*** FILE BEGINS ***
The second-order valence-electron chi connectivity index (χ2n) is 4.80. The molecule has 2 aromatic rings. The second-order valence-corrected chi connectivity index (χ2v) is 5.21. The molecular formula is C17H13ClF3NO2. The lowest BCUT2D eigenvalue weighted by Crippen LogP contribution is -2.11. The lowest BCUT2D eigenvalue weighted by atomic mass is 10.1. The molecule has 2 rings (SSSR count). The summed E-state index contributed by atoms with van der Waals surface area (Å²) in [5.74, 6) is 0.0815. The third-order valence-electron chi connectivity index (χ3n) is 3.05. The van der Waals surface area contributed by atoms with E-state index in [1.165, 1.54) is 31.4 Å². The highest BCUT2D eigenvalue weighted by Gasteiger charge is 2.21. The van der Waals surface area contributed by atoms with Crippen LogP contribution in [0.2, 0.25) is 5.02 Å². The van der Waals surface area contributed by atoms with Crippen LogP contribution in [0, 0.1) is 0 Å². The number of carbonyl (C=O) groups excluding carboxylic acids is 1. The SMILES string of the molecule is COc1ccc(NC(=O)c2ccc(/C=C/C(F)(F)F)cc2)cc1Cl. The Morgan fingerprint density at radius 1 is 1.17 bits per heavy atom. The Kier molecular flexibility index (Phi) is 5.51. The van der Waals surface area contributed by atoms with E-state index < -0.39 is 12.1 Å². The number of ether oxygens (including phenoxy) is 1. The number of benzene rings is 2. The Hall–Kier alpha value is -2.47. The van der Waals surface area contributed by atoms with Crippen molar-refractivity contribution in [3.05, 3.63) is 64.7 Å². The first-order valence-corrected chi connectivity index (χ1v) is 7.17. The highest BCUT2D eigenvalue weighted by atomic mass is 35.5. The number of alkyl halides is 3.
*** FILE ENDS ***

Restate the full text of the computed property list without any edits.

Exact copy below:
The second-order valence-electron chi connectivity index (χ2n) is 4.80. The molecule has 2 aromatic rings. The second-order valence-corrected chi connectivity index (χ2v) is 5.21. The molecular formula is C17H13ClF3NO2. The lowest BCUT2D eigenvalue weighted by Crippen LogP contribution is -2.11. The lowest BCUT2D eigenvalue weighted by atomic mass is 10.1. The molecule has 2 rings (SSSR count). The summed E-state index contributed by atoms with van der Waals surface area (Å²) in [5.74, 6) is 0.0815. The third-order valence-electron chi connectivity index (χ3n) is 3.05. The van der Waals surface area contributed by atoms with E-state index in [1.165, 1.54) is 31.4 Å². The highest BCUT2D eigenvalue weighted by Gasteiger charge is 2.21. The van der Waals surface area contributed by atoms with Crippen LogP contribution in [0.2, 0.25) is 5.02 Å². The van der Waals surface area contributed by atoms with Crippen LogP contribution in [0, 0.1) is 0 Å². The number of carbonyl (C=O) groups excluding carboxylic acids is 1. The SMILES string of the molecule is COc1ccc(NC(=O)c2ccc(/C=C/C(F)(F)F)cc2)cc1Cl. The Morgan fingerprint density at radius 1 is 1.17 bits per heavy atom. The Kier molecular flexibility index (Phi) is 5.51. The van der Waals surface area contributed by atoms with E-state index < -0.39 is 12.1 Å². The number of ether oxygens (including phenoxy) is 1. The number of benzene rings is 2. The Hall–Kier alpha value is -2.47. The van der Waals surface area contributed by atoms with Crippen molar-refractivity contribution in [3.05, 3.63) is 64.7 Å². The first-order valence-corrected chi connectivity index (χ1v) is 7.17. The highest BCUT2D eigenvalue weighted by atomic mass is 35.5. The number of alkyl halides is 3.